Braxton Hicks contractions are intermittent uterine contractions that can start early on in pregnancy. Some women never notice them, others notice them early on, and still others will not notice them until about half way through the pregnancy. These contractions are named after Doctor John Braxton Hicks who first described them in 1872. Braxton Hicks will likely occur more frequently the farther you progress in your pregnancy and, in your last few weeks, may even come regularly and painfully which can cause confusion with preterm labor. Braxton Hicks at the end of your pregnancy can be very intense and frequent, but they aren’t pointless; these contractions can help efface (thin out) and possibly even dilate (open up) your cervix. While some doctors may call this false labor, it is more aptly described as prelabor because it does actually have a purpose in preparing your cervix for labor.
Braxton Hicks contractions can feel like early labor contractions where your uterus, lower abdomen, and groin area tense and then relax. Braxton Hicks can usually be alleviated with a change in activity or position. If you are standing, try sitting. If you are lying down, try rolling over. If you are exercising, trying resting. Drinking water can also lessen Braxton Hicks, as they can be brought on by dehydration.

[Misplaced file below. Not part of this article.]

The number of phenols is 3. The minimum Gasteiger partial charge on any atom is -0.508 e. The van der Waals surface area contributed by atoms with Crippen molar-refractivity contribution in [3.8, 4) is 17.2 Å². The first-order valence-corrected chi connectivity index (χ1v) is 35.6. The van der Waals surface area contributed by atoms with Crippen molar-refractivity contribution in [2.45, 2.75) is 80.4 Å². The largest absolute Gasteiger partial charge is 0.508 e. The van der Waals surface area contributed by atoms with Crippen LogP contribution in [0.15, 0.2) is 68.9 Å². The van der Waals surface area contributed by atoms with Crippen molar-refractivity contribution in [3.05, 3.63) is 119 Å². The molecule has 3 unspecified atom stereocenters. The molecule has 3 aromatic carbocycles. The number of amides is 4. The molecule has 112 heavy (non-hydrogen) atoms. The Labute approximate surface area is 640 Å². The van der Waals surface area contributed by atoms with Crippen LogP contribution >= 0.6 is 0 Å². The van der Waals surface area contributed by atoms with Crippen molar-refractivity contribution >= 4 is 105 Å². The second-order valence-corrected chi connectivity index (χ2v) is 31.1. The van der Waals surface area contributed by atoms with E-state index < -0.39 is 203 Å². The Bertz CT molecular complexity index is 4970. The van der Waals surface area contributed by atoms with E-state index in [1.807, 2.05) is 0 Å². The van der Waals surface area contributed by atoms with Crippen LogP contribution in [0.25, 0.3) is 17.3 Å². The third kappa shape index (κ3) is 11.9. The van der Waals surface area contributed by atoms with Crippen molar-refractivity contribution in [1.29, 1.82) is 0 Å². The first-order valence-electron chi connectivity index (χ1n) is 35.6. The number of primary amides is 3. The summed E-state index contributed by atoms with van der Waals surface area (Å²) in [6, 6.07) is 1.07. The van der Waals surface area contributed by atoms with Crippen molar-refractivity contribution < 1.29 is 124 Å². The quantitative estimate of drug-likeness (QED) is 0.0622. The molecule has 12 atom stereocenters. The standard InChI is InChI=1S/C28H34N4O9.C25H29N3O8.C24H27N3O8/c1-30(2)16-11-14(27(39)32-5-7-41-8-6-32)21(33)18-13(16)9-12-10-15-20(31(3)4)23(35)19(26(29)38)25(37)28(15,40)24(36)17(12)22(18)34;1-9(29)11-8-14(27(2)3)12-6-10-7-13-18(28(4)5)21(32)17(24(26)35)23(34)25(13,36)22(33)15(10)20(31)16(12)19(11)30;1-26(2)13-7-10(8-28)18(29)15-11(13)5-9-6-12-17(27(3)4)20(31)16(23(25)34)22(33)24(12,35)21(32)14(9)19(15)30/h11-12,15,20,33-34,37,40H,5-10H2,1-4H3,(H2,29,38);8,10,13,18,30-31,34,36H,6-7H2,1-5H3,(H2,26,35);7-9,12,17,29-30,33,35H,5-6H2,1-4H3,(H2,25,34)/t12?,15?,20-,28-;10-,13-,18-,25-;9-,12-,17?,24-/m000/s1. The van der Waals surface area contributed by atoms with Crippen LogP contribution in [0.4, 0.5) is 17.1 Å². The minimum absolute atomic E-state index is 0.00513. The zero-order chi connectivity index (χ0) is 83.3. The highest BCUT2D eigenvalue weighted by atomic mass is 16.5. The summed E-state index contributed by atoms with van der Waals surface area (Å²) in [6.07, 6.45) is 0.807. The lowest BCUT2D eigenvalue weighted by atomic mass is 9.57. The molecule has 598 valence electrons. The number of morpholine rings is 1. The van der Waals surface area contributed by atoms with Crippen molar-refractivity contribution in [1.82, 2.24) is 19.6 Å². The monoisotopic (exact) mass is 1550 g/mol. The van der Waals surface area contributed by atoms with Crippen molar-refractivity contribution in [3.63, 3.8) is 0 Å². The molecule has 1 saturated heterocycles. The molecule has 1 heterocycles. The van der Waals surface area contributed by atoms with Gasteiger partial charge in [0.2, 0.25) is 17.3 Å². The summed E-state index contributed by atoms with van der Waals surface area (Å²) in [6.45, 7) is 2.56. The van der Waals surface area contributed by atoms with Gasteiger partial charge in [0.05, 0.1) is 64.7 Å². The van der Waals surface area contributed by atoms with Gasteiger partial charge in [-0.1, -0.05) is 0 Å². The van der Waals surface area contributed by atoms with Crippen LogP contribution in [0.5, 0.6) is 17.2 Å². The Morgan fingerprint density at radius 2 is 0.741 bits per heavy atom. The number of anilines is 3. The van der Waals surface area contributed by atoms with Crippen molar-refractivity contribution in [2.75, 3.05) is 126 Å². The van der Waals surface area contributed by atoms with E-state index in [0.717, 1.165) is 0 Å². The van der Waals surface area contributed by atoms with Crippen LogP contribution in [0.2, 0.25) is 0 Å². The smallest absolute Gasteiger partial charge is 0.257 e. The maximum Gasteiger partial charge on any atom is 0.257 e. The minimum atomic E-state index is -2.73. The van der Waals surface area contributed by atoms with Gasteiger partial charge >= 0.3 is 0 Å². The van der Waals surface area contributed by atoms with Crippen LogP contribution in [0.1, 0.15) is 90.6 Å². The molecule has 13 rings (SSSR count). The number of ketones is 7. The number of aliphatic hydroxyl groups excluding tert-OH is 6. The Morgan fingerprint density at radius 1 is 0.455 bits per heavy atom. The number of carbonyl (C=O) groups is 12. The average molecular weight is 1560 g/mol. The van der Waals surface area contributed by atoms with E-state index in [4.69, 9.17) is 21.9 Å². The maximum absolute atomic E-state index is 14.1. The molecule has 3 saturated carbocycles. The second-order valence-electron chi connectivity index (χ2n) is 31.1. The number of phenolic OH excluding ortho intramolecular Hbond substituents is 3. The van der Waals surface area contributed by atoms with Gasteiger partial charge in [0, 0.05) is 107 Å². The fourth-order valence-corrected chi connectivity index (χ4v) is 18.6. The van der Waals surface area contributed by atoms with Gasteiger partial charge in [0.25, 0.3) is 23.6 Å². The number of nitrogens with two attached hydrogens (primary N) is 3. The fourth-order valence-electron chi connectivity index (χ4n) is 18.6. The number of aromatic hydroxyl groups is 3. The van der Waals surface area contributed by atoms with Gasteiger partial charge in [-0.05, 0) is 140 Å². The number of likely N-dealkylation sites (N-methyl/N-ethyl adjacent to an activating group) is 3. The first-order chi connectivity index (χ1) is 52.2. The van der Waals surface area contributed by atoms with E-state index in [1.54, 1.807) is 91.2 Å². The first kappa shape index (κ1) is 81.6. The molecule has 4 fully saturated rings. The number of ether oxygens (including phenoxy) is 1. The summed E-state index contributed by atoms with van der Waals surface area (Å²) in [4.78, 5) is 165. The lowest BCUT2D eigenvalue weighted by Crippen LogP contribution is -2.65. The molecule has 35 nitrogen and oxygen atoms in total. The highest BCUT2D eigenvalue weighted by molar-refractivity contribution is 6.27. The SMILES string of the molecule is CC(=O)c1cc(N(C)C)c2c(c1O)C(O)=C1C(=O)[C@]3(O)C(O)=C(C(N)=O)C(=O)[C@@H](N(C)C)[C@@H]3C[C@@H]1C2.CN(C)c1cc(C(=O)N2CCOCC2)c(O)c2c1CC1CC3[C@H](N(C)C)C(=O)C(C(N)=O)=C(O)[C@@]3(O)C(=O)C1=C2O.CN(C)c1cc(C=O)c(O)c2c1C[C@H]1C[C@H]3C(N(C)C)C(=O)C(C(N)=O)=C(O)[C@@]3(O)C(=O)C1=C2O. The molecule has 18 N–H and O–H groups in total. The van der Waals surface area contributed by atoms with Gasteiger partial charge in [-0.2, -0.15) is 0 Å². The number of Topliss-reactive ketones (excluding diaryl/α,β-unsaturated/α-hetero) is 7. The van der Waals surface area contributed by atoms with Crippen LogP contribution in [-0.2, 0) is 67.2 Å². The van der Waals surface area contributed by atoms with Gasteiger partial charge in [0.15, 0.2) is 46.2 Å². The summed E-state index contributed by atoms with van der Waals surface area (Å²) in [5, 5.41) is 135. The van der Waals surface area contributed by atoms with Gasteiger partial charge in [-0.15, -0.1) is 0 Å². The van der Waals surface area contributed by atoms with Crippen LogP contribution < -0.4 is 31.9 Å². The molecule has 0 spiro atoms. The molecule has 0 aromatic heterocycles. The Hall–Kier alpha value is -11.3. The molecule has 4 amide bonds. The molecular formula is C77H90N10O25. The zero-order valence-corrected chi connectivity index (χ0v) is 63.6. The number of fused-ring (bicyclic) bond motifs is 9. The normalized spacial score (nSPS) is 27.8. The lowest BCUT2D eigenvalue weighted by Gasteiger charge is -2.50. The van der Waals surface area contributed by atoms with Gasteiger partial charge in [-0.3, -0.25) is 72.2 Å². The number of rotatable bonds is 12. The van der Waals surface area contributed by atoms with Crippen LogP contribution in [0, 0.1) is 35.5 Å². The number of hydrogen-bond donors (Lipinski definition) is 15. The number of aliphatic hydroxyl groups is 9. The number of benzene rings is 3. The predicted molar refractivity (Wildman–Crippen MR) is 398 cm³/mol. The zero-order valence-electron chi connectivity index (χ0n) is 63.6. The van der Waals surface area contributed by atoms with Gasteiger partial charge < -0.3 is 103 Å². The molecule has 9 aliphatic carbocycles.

If your Braxton Hicks contractions do not stop or change with a change in activity and instead become regular and consistent, then they may have turned into early labor and you should start timing them so you know when you hit the magical 4-1-1 or 5-1-1. This is when the contractions are coming 4 minutes apart (or 5 depending on your doctor’s recommendation) and lasting 1 minute each consistently for 1 hour. It is typically recommended that you call the L&D unit or just go in when you reach this point.
If you have any questions about Braxton Hicks feel free to leave a comment. Next blog I will be posting on the letter C... C is for Cervix.